Friday, June 1, 2012

Just enough

So like I have said in the past, our property is not conducive to a typical vegetable garden due to space and light conditions. And as much as I have always dreamed of a “mr mcgregor “ style garden it has been fun coming up with ways to squeeze in as many edibles as we can.

 I have been experimenting with fruit, vegetables and herbs in different light conditions and have found over the years that many edibles can do quite well in part sun. They may not be as prolific but they will produce.

I have stopped pretending that we are able to feed ourselves completely on this land of ours. But luckily we have other local sources to help feed us.

The farm (where I work), our farmers market in town and our community plot also play a huge part in our seasonal cooking and eating. And our little garden space at home is more of a place to grow a variety of things for fun, to nibble on and to supplement with in the kitchen.

Although I do love a veggie garden of neat little rows I also like incorporating fruits, vegetables and herbs into the perennial garden. DSC_0176
I use strawberries as a ground cover where taller perennials like Spiderwort, Coneflower, and Black Eyed Susans can grow through. DSC_0177
Our strawberries are not huge and may be not as plentiful as they would be in a sunny row but there are plenty to nibble on and each morning there is enough to fill a small bowl for breakfast. DSC_0186
Swiss chard makes it’s way into our containers and is tucked in amongst the perennials.

I love the 'Bright Lights' variety with beautiful brightly colored stems. Swiss chard definitely does well in part sun.

Currants, blueberries and gooseberries are planted along the sidewalk where they can receive a bit more light than out back .

Yes they may be tempting to people walking by but we don’t mind. We like to share. DSC_0181
There are many herbs that are just as beautiful as perennial flowers if not more.

Comfrey, Borage, Anise Hyssop and Catmint are some of my favorites to throw into the mix. DSC_0189
And the more shallow rooted and creeping herbs like Mint, Oregano and Thyme grow beautifully in the living roof of our bunny hutch. DSC_0198
 The peas that were growing up the chicken coop are now finished and have been replaced with cucumbers whose little tendrils have just started to grab onto the wire. DSC_0168
Cherry tomatoes are a must. I like to grow things that are easy to pick and pop right into your mouth.

I also like to tuck bush beans in wherever I can which is another great one for nibbling. DSC_0184
We planted a dwarf pear tree in the back yard three years ago. It hasn’t produced a bushel of fruit yet but just a handful of pears is all we need.

 I won’t lie when I say that sometimes I get a bit jealous when visiting a friend’s farmette.
 Or when i stumble upon a beautiful farm blog to find a family producing an entire year's worth of food.

But then I come home or walk out our back door and realize how much I love this little place where there are no rows, and just a handful of peas and where everything grows together like one big happy family.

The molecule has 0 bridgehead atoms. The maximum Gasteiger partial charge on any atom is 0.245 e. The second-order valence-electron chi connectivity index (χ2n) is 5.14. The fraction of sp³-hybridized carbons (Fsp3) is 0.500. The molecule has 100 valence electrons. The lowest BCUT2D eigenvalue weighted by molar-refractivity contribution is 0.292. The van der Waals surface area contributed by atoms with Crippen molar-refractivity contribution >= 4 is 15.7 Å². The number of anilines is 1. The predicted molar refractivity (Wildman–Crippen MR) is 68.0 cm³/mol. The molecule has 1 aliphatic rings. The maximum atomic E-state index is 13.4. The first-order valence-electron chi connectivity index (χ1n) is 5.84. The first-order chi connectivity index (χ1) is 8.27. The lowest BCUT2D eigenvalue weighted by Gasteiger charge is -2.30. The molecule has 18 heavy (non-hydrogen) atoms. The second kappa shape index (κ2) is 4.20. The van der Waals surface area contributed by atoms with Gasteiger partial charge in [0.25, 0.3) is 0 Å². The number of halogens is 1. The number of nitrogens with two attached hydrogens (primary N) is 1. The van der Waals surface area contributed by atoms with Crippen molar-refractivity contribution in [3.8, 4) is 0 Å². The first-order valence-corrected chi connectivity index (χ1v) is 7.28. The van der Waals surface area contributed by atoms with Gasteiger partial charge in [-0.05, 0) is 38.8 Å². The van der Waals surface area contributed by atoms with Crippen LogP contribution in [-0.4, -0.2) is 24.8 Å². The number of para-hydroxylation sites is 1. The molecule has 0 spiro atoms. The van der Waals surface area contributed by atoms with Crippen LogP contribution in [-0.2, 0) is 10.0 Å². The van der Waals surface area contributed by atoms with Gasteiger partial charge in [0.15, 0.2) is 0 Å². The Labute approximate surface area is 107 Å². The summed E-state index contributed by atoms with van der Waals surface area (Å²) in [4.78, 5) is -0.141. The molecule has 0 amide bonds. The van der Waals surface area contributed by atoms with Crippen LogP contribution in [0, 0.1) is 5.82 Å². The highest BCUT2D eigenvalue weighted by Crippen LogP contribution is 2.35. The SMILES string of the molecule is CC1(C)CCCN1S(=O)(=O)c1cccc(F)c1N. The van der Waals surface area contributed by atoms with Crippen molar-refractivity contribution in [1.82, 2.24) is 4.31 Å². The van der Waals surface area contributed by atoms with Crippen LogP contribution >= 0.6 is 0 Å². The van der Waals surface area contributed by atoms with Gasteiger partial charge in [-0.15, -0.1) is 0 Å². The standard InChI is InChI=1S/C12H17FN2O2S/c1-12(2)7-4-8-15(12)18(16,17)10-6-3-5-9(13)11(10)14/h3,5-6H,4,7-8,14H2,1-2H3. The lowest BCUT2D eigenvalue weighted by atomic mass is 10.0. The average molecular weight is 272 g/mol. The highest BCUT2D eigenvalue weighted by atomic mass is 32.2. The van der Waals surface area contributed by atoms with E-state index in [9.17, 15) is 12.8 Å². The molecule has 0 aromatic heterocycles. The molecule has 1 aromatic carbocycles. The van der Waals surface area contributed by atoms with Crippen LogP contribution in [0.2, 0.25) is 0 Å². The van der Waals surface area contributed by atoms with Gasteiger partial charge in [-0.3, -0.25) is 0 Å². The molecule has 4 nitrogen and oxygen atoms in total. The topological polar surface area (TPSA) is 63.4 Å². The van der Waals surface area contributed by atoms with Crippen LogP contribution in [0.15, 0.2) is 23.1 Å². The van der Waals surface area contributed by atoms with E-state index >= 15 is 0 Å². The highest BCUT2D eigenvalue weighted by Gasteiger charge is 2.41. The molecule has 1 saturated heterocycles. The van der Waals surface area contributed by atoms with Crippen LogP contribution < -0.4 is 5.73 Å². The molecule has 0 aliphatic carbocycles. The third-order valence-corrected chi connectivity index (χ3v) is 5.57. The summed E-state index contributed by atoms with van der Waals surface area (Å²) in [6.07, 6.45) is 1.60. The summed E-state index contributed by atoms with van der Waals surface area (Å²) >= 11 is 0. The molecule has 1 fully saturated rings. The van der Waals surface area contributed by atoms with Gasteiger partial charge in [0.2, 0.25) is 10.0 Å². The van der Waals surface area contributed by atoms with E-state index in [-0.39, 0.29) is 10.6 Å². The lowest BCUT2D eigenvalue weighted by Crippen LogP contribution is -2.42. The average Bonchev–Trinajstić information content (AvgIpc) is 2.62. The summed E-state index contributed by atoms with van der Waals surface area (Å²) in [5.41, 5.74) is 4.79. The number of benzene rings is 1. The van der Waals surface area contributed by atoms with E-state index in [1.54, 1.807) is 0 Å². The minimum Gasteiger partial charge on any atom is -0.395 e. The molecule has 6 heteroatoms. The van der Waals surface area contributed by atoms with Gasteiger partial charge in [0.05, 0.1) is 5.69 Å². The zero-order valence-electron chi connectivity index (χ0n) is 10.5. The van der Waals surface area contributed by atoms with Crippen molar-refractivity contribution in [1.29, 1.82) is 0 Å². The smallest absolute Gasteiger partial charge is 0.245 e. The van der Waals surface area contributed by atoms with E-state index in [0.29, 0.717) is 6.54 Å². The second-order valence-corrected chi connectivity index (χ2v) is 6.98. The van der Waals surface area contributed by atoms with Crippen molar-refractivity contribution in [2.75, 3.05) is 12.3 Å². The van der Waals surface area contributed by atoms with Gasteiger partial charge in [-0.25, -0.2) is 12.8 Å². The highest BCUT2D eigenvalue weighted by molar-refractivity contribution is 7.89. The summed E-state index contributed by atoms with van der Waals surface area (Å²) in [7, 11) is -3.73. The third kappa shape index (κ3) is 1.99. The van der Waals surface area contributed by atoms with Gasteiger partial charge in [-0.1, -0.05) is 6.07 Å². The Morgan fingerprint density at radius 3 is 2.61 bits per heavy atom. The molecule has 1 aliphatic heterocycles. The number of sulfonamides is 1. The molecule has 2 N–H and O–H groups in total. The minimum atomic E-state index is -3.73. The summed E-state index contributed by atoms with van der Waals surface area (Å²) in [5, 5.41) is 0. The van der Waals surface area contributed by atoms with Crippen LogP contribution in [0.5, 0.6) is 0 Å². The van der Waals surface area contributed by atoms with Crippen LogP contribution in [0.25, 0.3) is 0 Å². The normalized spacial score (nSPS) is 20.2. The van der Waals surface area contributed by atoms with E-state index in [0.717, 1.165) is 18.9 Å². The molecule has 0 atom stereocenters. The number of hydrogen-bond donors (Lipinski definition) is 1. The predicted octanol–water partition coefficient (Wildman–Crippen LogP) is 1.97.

1. oh, amy. can i just say a little bit of jealousy creeps in when i see your beautiful perennials mixed with cherry tomatoes & swiss chard, your hand-crafted rabbit hutch & your beautiful home? we all have little bits to share & i love watching as you make the most of your beautiful space. keep it up, sweet lady. your an inspiration! :)

  2. you're* an inspiration, rather. :)

  3. Amy, to me your garden sounds like a slice of heaven. I love the idea of having just what I need when it is the freshest. I love the idea of picking my food one meal at a time.

  4. i agree with natalie - i am inspired by the incredible beauty of your garden (and house). we have six raised beds in our backyard, and my favorite is the herb bed because it looks like your garden - different colors, textures, heights. i love that you mix flowers, herbs, fruits, and veggies all together. it must be beneficial to the soil too that way.

  5. Your garden is beautiful! And I really appreciate the improvising you've done. I think most of us out there who would like to grow some of our own food are in less than ideal land situations, so thanks for the inspiration!

  6. amy, i LOVE this post. and i LOVE your garden. the way you've snuck in veggies with your perennials and seem to have used up every last centimeter of your available space is so inspiring! i think we all have a bit of the "grass is greener" syndrome when it comes to other gardens, but the way you've made do with what you have is incredible and beautiful. i too find that many plants that say they need full sun do just fine in part sun, just less productive or smaller in some cases. whenever i start to think that i don't have as much space as i'd like, i think of your garden and realize that i actually have so much more space available to me, i just have to get a bit more creative, and that's never a bad thing :)

  7. Hello Amy,
    I visited your garden today past and present. I plan to visit again. Your pictures are worth a thousand words. Thanks for the inspiration.


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